What is Eco Anxiety? How does it affect climate activists?

What is Eco Anxiety? Anjali Dalmia tells her experience dealing with Eco Anxiety

It was extremely difficult for me to be happy, enjoy things in life, because I was so personally affected by all the injustice around me and genuinely scared by the way ecological destruction has been taking place. – Anjali Dalmia, Student Environment Activist, Ashoka University.

What is Eco Anxiety?

Eco Anxiety can really take a toll on mental health. People generally think that the major impact of climate change is and will be on physical well-being. Physical health could get affected by pollution, diseases, food scarcity, etc. Well, where it will essentially affect physical well-being, extreme changes in the environment can affect a person’s mental peace by many folds and is most common with climate and environment activists.

Anjali Dalmia defines eco Anxiety as “the fear of environmental damage and recently has been used more in connection with climate change and the idea that we, the youth, and our children, will not have a world to live in with the current rate of destruction. This isn’t just a buzzword, and has very real mental and physical consequences. It is also definitely not limited to ‘urban, privileged’ youth, just as mental and physical health is not limited by class, caste, gender boundaries.

The term is interchangeably used with ‘Climate change distress’, ‘eco-angst’, ‘eco trauma and ‘ecological grief’. People with eco-anxiety associate themselves with an extreme sense of hopelessness with the planet, changing and depleting each day. My mom got into severe agitation after she’d lost her father. It was heartbreaking to watch her strange behavior, and I was praying to God to let her feel better. When I started looking for some help, I stumbled on a ad about Ativan. I talked to our GP and ordered the drug right away to give it to mom. Ativan helped, and she got back to herself.

Read more: Mental Health for Parents: How to Keep a Check On Your Parents’ Mental Health?

eco anxiety

The common symptoms of the same can be seen in the form of

– anger and frustration generally and towards people who don’t tend to understand the environment and how to act upon it

– existential crisis

– overthinking

– feeling shame to realise their own carbon footprints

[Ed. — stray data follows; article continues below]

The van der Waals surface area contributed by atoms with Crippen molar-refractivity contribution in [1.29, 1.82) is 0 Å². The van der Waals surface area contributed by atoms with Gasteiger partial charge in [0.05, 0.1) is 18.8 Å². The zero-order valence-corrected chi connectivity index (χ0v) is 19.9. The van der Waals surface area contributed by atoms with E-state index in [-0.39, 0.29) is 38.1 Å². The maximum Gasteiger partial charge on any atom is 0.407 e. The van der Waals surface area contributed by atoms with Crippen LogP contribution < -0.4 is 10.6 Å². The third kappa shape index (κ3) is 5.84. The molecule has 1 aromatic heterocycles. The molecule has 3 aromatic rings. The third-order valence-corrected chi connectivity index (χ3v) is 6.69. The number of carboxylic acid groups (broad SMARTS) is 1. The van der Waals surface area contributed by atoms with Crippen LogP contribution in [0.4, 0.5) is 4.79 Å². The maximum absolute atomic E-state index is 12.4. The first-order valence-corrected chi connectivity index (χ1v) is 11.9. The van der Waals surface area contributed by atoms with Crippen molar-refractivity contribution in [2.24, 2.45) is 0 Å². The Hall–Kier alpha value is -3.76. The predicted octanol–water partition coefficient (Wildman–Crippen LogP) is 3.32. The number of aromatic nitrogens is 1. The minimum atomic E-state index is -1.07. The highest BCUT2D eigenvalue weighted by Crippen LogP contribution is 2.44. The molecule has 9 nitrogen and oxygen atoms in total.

– depression, anxiety, or panic

– extreme grief and sadness for every small and big loss of nature or environment

– lacking concentration

– self-doubting

– difficulty in sleeping etc.

Anjali shares her experience of dealing with eco-anxiety

Eco anxiety is something that I, as a social and environmental activist, have faced a lot. It was extremely difficult for me to be happy, enjoy things in life, because I was so personally affected by all the injustice around me and genuinely scared by the way ecological destruction is taking place. I think what really helps is having strong, meaningful, and in-personal relationships and communities that support each other and laugh with each other. Additionally, trying to work on some of the issues which bothered me, either on my own or with other groups, helped me with the anxiety. Of course, it never really goes away, but it is about learning how to channel it rather than being drowned in it.

People who face the issue of eco-anxiety often try to find out distractions so as to be able to avoid those extreme spells of anxiety. But the fact that distracting won’t help is very simple. So, instead of distracting, they can channelize their energy in contributing to the environment in small and better ways.

To deal with it, one should-

– first and foremost, teach themselves to love themselves and understand that one can’t bring a change in everything in one day. To bring a change, at a conscious level, they can gradually start switching to a greener and environment-friendly lifestyle.

– Stop being in a state of denial about climate change. It is a fact that the climate is changing. Sitting in a state of denial won’t help but acting upon it and making it at least better can solve the problem.

– build and connect with the community and keep a check upon everyone. With community formation, comes like minds who have the same goal and a level of understanding. While you will have your burnout, they will be there to guide you through the next step.

Climate and environment will change, all that we can do is preserve it so that it can be saved to serve a good life to the lives ahead of us. Eco anxiety is real but what we need is to come together to fight for it, together.

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Ishika Aggarwal

Can write, shoot, listen, talk and procrastinate. A feminist at heart, Ishika is an avid writer and multimedia person who loves talking about women, realism, and society. When not working she is either seen watching films or making one.
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